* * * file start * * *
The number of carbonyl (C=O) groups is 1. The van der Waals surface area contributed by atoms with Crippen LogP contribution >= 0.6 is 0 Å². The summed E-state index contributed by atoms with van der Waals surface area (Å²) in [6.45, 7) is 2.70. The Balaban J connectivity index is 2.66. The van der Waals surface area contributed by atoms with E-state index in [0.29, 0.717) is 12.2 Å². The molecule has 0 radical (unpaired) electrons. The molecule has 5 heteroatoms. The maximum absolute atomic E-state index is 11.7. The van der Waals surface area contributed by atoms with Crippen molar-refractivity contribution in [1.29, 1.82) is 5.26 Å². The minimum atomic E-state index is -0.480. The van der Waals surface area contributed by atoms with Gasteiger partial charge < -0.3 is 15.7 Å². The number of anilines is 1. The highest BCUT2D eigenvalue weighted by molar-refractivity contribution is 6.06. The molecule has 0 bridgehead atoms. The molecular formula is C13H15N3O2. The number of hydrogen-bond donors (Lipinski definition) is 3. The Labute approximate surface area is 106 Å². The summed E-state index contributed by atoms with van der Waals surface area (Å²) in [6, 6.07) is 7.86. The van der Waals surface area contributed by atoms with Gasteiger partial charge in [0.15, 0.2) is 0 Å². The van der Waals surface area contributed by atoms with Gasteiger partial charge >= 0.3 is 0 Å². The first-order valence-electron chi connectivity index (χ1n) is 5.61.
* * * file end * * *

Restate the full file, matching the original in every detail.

The number of carbonyl (C=O) groups is 1. The van der Waals surface area contributed by atoms with Crippen LogP contribution >= 0.6 is 0 Å². The summed E-state index contributed by atoms with van der Waals surface area (Å²) in [6.45, 7) is 2.70. The Balaban J connectivity index is 2.66. The van der Waals surface area contributed by atoms with E-state index in [0.29, 0.717) is 12.2 Å². The molecule has 0 radical (unpaired) electrons. The molecule has 5 heteroatoms. The maximum absolute atomic E-state index is 11.7. The van der Waals surface area contributed by atoms with Crippen molar-refractivity contribution in [1.29, 1.82) is 5.26 Å². The minimum atomic E-state index is -0.480. The van der Waals surface area contributed by atoms with Gasteiger partial charge < -0.3 is 15.7 Å². The number of anilines is 1. The highest BCUT2D eigenvalue weighted by molar-refractivity contribution is 6.06. The molecule has 0 bridgehead atoms. The molecular formula is C13H15N3O2. The number of hydrogen-bond donors (Lipinski definition) is 3. The Labute approximate surface area is 106 Å². The summed E-state index contributed by atoms with van der Waals surface area (Å²) in [6, 6.07) is 7.86. The van der Waals surface area contributed by atoms with Gasteiger partial charge in [0.15, 0.2) is 0 Å². The van der Waals surface area contributed by atoms with Gasteiger partial charge >= 0.3 is 0 Å². The first-order valence-electron chi connectivity index (χ1n) is 5.61.